INDIANAPOLIS – Another gun battle may be looming at the Capitol, this time involving firearms on campus.

Gun advocates again hope to prevent state colleges and universities from restricting students who want to bring licensed handguns on campus.

A measure in the works would allow students the protection of a gun from menaces lurking on and near campus, advocates say - especially at night.

University officials oppose the Legislature's meddling in their existing policies. The state's two largest schools, Indiana University and Purdue University, have resisted previous attempts to keep them from imposing firearms rules that are tougher than existing state law.

Joe Newport, head of public safety at Indiana State University, said in an email that keeping students safe on campus isn't an easy job.

“I’m certain allowing possession of firearms would make it more difficult," he said.

In recent years, the General Assembly has loosened firearm restrictions and forbidden cities and towns from banning handguns on most public property.

Last year, a bill that would have required K-12 schools to hire armed guards failed after a contentious fight. But legislators did vote to allow adults to keep guns locked in their vehicles in K-12 school parking lots.

A similar measure to ease college campus restrictions died last year.

But Rep. Heath VanNatter, R-Kokomo, who plans to co-author a new version of the bill, hopes it comes up for debate when legislators convene in January.

“It’s a law that makes sense,” said VanNatter. “Law-abiding citizens with licensed handguns should be able to protect themselves virtually anywhere.”

VanNatter, a self-described Second Amendment advocate, predicted that a measure that reaches the House floor will pass.

Indiana is one of 23 states that give universities the discretion to ban firearms on campus. Seven states -- Colorado, Idaho, Kansas, Mississippi, Oregon, Utah and Wisconsin -- have modified those bans in recent years, prompted by legislative action or court rulings challenging the prohibition.

Only Utah specifically singles out colleges and universities as public entities that do not have the authority to ban licensed handguns, according to the National Conference of State Legislatures.

Pro-gun legislators hope Indiana will be next.

“Students, especially female students, should be able to carry for their own protection,” said state Sen. Jim Tomes, a Posey County Republican who’s carried bills backed by the National Rifle Association in the past.

Tomes has spoken on the issue on campuses and said he’s found support among students who worry they’ll be targets for predators who know they're unlikely to be armed.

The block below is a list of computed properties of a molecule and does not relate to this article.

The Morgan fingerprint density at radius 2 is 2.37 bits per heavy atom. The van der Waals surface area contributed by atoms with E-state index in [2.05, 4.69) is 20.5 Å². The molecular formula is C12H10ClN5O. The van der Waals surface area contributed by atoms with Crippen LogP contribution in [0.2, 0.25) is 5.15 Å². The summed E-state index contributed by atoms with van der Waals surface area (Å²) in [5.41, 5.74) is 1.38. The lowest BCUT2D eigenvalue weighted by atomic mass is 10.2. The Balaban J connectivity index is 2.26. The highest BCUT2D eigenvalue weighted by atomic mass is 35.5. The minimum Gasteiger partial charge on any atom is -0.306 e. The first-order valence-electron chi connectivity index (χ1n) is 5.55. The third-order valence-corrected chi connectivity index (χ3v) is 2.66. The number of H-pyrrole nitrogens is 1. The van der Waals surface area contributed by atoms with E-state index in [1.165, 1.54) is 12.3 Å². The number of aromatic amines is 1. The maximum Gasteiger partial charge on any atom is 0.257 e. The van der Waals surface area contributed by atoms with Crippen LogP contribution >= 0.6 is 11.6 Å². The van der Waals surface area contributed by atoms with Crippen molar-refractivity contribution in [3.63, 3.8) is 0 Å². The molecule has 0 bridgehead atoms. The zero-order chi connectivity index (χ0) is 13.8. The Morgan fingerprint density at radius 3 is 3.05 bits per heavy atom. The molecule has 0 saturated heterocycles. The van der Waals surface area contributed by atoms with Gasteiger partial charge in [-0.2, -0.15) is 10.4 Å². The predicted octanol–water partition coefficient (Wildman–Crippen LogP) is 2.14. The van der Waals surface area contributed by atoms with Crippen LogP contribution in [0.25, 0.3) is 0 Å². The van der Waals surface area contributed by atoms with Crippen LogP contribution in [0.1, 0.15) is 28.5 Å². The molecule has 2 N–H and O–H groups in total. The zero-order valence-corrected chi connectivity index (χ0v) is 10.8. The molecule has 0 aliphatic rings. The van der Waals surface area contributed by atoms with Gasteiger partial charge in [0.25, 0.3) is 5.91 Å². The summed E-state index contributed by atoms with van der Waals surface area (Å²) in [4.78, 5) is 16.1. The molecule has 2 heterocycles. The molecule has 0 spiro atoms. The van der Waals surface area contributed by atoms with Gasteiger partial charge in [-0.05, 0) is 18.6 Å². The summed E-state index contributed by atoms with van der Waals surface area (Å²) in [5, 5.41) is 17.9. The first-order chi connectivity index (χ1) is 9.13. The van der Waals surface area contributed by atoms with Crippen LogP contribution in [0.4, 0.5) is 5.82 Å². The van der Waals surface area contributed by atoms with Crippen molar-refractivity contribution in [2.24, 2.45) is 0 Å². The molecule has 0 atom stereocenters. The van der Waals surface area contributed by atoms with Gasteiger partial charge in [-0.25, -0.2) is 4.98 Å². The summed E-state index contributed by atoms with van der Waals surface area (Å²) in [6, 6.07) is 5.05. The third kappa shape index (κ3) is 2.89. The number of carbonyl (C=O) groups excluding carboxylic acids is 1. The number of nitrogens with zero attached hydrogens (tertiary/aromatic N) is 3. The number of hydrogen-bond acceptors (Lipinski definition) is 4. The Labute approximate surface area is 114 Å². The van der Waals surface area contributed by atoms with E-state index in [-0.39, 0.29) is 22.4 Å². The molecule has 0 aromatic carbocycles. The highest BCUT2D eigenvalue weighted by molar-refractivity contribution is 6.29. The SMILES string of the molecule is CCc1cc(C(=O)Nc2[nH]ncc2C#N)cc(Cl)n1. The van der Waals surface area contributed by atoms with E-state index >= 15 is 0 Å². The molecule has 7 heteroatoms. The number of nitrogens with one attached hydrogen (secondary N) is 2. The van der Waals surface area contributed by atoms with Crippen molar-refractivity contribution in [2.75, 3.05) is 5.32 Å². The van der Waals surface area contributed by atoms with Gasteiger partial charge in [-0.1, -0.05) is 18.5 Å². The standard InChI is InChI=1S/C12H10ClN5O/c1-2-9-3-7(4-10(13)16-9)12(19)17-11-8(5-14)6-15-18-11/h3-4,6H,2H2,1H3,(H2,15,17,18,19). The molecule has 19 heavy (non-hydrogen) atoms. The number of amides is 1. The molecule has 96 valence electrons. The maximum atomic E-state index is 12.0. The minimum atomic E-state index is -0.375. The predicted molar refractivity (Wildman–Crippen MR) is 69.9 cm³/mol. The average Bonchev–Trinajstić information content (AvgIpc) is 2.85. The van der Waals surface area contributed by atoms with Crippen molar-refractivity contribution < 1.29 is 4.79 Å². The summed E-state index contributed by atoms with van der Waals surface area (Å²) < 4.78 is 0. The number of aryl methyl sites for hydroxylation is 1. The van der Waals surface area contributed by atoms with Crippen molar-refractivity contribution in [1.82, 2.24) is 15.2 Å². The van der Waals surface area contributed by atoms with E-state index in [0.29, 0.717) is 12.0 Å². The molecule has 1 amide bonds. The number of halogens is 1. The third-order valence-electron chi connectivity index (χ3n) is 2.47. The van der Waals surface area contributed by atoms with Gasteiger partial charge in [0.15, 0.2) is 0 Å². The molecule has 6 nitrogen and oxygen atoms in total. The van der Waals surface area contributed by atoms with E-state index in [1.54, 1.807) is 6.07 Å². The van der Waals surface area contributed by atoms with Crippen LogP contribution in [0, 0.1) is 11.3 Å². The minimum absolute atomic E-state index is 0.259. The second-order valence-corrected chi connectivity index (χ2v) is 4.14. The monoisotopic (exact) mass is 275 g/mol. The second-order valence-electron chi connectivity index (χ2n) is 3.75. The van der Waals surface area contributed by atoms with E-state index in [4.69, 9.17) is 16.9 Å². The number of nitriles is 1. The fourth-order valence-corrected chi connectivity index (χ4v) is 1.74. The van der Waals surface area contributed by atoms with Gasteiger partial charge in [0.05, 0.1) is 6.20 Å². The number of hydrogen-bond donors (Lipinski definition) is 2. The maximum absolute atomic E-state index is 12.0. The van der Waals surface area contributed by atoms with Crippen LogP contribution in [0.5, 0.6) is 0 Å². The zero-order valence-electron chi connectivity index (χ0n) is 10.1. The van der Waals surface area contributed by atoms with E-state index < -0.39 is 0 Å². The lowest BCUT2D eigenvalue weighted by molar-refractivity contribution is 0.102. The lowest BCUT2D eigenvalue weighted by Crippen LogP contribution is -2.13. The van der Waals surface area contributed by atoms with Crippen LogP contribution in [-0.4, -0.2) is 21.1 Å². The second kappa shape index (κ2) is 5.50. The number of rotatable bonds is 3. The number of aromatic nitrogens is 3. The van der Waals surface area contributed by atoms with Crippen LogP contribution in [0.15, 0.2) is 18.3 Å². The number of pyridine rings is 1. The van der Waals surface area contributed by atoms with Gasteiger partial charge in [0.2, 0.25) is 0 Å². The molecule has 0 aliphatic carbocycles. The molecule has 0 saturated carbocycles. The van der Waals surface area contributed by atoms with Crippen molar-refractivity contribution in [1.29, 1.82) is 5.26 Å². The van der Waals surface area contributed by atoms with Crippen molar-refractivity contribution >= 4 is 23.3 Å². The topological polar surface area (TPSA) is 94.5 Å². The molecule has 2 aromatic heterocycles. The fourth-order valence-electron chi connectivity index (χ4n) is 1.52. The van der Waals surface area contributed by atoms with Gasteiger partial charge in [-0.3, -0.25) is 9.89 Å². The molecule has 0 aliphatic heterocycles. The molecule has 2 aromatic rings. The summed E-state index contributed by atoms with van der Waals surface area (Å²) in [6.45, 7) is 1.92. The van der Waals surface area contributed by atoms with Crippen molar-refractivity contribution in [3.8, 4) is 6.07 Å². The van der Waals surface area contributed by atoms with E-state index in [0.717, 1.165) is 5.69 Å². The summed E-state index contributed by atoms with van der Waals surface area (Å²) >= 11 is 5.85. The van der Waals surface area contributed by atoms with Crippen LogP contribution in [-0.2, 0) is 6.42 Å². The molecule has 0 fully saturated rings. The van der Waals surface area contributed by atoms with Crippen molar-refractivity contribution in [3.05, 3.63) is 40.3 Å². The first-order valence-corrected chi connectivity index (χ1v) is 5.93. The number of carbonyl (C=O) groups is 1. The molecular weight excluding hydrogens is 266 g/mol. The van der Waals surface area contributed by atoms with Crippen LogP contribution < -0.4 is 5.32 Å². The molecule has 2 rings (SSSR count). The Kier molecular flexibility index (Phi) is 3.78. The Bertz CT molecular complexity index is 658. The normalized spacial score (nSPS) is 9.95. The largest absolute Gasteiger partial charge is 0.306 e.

“Anything I can do to help citizens protect themselves from harm is what I’m interested in doing,” Tomes said.

In October, some Indiana State students sought permission to carry licensed handguns, prompted by the shooting of a student in a dormitory stairwell.

The students, members of the NRA-backed Students for Concealed Carry on Campus, asked the Student Government Association to support their efforts to reverse the prohibition of firearms on campus.

Ayrton Ingle, president of the group's ISU chapter, told the student newspaper that campus security can’t provide blanket protection. “As hard as our campus police work, in the end it is up to the individuals who are responsible for their own safety,” he said.

The proposal that Ingle backed would have required students and employees to meet certain guidelines - such as being licensed and completing a firearms safety course - to be allowed to carry on campus.

Tomes said state legislation could do the same thing.

“The bad guys with guns already break the laws,” he said. “This would just allow the good guys to remain law-abiding citizens.”

Officials at the state’s public universities don’t see it that way.

At the ISU campus in Terre Haute, officials are worried about having more guns. Newport, who also serves as the campus police chief, rejects the argument that armed students would deter gun violence.

“A college campus is traditionally a safe place,” he said. “Although possible, the chance of stopping an active shooter or defending yourself with a firearm is remote.”

He also thinks guns and college campuses are bad mix, due to the drinking and horseplay that he calls typical college-age behavior. He worries about gun security, given that theft is one of the most reported crimes on campus.

“The everyday risks far outweigh the chance of someone being in the right spot to safely stop an active threat,” he said.

State Rep. Matt Pierce, D-Bloomington, who teaches at the Indiana University-Bloomington campus, said university trustees should keep control of campus gun policies since they know their institutions best.

Pierce said he is not convinced he’d be any safer in the classroom if guns were allowed on campus.

“Once you introduce guns into the environment, then you have all kinds of opportunities for guns to get used in ways that aren’t good,” he said. “Ways that end up harming people rather than protecting them.”

Tomes, VanNatter and Pierce agree on one thing: If the legislation reaches the House or Senate floors, a contentious debate will ensue.

“Whenever anybody starts talking about guns, there is an immediate emotional response,” Tomes said. “I wish people could set aside all that emotion and just talk about the issue.”

Maureen Hayden is the CNHI state reporter in Indiana. Reach her at Follow her on Twitter @MaureenHayden.

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